2014 NBA Draft Player Profile: Kyle Anderson


Mar 23, 2014; San Diego, CA, USA; UCLA Bruins head coach Steve Alford welcomes Kyle Anderson (5) and Bryce Alford (20) back to the bench in the second half of a men

Kyle Anderson – 14.6 ppg 8.8 rpg 6.5 apg

Kyle Anderson is one of the most unique players in the 2014 NBA draft. His extreme versatility makes him a fit to play the point guard as well as the power forward, if need be. NBA scouts list him as a forward due to his ability to do a little of everything. Projected to go late in the first round, Anderson would be a perfect fit for the Houston Rockets.

Many are calling this draft class the best since 2003, with a lot of impact players outside of the top 5. Daryl Morey is confident that even at #25 the Rockets will be able to get a great player. Anderson would add depth to a struggling bench, and would be able to find minutes at different positions due to his versatility. Why? Here’s three reasons.

1. Shooting/Rebounding Ability

Anderson is an improved jump shooter. During his freshman year at UCLA he only shot 21% from behind the three point line. Last season he more than doubled that average shooting 48% from three. He has a very slow release but is excellent in catch and shoot situations, and is deadly when his feet are set. This makes him a valuable option off the bench. When James Harden drives, he will have a trusted three point shooter waiting on the wing. He also has the ability to go off the dribble and shoot over the top of defenders.

He is also a very good rebounder. He averaged almost nine rebounds a game last year. He excels at defensive rebounding, limiting opponents possessions to one shot. Even though he is not as athletic as other players, he is able to use his length and size to his advantage. He has the ability to reach over the top of an opponent and snag the rebound, which starts the fast break. For a team that likes to get up and down like the Rockets, Anderson would fit right in.

2. Size and Length

At 6’8’’, Kyle Anderson is the perfect size and length for an NBA small forward. Anderson is not the most athletic player in the draft by any means but his size and length definitely make up for it. With a wingspan of almost seven feet and three inches, he is able to make defensive plays that most forwards can’t. His length allows him to make plays in the passing lanes, racking up deflections which, in most cases, is just as good as steals.

His size also gives him the ability to score inside, as he can shoot over the top of most defenders. At 230 pounds, Anderson can also create mismatches with smaller players physically as he will be able to power his way to the rim. He does have a slow release in his jump shot, but his length and size give him the advantage making the slower release a non issue. Anderson has extremely long strides that give him the ability to glide past opponents with ease, making him an effective slasher.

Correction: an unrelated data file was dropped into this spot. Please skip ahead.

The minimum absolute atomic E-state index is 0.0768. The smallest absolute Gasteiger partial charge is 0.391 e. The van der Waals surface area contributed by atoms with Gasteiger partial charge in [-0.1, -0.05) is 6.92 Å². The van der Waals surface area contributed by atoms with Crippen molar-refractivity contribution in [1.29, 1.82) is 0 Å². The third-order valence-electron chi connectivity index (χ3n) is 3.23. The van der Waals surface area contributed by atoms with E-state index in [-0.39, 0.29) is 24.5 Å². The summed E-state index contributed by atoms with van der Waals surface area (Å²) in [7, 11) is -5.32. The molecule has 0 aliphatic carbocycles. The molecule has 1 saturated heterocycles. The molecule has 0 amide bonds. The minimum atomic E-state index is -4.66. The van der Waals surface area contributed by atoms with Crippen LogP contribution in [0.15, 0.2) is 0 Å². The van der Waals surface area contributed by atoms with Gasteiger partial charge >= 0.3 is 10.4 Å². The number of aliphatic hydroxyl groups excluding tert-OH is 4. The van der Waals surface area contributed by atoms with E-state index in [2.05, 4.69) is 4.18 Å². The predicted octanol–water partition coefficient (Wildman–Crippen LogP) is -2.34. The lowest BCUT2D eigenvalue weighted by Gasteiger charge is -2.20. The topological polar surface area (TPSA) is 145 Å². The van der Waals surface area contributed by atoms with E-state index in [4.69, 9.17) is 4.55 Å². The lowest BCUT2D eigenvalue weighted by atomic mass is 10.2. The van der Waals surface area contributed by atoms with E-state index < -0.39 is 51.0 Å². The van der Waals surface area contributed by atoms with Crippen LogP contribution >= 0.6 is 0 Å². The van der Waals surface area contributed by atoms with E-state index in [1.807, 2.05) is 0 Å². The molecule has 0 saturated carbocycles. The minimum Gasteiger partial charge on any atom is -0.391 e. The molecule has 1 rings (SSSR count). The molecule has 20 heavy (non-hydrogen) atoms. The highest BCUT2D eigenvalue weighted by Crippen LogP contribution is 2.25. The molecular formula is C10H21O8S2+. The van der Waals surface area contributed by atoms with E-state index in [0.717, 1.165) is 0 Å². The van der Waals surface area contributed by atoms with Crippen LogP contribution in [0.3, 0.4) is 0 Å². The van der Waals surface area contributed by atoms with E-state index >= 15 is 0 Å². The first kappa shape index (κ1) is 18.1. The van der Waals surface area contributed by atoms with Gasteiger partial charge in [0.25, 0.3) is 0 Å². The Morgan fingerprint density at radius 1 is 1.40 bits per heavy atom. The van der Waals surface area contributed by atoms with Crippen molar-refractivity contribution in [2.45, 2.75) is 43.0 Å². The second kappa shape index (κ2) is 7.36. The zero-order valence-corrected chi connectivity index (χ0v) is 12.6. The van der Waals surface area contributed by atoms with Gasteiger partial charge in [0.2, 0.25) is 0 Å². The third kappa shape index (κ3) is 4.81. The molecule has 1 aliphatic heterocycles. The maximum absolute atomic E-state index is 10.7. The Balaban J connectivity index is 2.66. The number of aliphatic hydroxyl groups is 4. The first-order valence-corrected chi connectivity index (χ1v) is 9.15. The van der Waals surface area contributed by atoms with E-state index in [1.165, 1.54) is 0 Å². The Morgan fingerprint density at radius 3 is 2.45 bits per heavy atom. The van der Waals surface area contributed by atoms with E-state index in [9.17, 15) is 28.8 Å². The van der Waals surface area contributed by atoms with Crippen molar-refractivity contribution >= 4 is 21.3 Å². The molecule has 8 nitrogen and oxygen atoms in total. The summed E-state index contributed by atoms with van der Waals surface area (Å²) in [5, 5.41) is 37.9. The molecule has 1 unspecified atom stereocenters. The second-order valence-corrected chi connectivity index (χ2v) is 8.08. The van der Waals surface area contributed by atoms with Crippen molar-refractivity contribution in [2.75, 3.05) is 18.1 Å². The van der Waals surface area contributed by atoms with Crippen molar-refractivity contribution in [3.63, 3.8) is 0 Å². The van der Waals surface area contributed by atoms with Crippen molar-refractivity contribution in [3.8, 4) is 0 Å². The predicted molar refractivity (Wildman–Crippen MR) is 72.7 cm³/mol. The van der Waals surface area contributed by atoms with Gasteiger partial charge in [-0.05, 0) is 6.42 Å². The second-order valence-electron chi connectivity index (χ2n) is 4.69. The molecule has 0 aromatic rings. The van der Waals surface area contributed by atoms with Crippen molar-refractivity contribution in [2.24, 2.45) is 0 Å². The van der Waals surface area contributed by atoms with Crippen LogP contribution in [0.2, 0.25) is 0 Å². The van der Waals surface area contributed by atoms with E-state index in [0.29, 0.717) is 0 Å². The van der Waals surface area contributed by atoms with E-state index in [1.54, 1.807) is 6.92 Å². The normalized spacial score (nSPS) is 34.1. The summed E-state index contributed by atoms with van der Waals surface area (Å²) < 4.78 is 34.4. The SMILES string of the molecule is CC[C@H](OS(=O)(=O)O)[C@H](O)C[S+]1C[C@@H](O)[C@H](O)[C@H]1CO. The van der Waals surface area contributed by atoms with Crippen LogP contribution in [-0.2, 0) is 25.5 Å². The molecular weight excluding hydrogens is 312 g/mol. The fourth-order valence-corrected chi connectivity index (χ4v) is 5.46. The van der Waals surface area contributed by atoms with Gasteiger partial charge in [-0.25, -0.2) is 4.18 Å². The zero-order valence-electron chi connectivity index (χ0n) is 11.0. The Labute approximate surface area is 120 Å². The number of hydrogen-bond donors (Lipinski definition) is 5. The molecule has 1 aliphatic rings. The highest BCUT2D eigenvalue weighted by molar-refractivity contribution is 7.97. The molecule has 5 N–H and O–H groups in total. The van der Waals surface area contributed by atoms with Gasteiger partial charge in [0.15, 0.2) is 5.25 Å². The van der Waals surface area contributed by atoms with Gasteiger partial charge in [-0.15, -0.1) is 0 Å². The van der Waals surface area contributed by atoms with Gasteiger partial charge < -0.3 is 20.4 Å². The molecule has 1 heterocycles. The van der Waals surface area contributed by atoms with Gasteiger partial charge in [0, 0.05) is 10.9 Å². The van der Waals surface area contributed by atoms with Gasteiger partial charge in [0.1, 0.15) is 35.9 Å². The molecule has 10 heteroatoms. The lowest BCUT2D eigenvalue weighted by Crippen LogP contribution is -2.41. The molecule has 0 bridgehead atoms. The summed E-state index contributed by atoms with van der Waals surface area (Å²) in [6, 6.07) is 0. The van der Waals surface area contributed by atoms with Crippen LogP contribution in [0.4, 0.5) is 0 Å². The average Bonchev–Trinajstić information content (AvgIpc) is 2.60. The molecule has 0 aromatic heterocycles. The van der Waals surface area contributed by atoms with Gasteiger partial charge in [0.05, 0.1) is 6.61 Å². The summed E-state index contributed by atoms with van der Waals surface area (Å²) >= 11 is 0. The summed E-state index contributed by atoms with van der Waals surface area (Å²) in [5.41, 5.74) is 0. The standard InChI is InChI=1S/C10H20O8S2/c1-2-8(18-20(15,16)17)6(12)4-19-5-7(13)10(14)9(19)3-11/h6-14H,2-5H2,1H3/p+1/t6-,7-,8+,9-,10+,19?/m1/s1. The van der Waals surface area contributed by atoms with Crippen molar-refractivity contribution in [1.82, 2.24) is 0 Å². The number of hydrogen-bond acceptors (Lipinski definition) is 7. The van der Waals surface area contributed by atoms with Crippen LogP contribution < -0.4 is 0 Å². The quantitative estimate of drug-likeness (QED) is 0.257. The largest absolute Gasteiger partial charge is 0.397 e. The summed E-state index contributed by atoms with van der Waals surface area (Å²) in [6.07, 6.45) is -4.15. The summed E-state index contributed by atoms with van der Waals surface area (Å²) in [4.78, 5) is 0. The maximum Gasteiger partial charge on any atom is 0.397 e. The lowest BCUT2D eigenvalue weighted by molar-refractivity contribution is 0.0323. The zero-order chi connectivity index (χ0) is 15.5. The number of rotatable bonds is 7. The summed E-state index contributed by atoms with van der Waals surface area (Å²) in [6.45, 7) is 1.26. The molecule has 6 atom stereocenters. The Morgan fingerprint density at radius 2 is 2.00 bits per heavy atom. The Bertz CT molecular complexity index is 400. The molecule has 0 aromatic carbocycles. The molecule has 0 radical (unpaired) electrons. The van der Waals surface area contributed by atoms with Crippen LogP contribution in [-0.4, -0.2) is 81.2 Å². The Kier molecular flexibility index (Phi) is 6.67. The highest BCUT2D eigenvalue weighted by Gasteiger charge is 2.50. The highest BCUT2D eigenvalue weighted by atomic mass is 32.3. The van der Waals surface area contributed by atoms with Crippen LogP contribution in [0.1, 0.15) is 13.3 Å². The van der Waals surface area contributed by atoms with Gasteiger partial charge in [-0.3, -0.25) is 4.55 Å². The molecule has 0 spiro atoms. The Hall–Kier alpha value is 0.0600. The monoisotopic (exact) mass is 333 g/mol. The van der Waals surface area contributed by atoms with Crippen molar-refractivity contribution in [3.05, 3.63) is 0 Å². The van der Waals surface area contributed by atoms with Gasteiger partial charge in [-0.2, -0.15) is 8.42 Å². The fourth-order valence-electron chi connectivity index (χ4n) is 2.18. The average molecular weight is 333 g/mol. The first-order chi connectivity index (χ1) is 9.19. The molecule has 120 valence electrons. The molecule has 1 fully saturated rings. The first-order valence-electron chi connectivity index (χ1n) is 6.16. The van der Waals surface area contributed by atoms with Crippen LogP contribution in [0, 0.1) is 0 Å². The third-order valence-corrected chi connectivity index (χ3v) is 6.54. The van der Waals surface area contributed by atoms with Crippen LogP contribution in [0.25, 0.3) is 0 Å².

3. Playing making ability 

At UCLA Anderson was the quarterback of the offense. He showed off his versatility and the ability to be a point forward. Anderson averaged almost seven assists a game, proving that he has spectacular court vision. He uses his size to his advantage as he can see over the top of defenders and moves the ball extremely well. With his length and ball handling, Anderson has the ability to go coast to coast off of a defensive rebound. However, he is extremely unselfish and moves the ball in transition with the pass rather than the dribble. While posting up, he will face up most of the time and survey the floor for cutters hitting teammates in stride for easy points. This will only improve as he matures in the NBA.

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Anderson was given the nickname “Slow-Mo” while in college. Since he struggles in the explosiveness department, he uses an array of hesitation moves to get past defenders. He is not as quick as the typical NBA guard, which does raise questions if he can really play a guard position at the next level.

The NBA Draft takes place next week and we are sure to see a lot of surprises. General Manager Daryl Morey has said that their are about 25-30 players on the Rockets radar right now. Kyle Anderson is definitely one of them, and if he is still available when it comes time for the Rockets to pick, the Rockets need to take a nice long look at drafting him.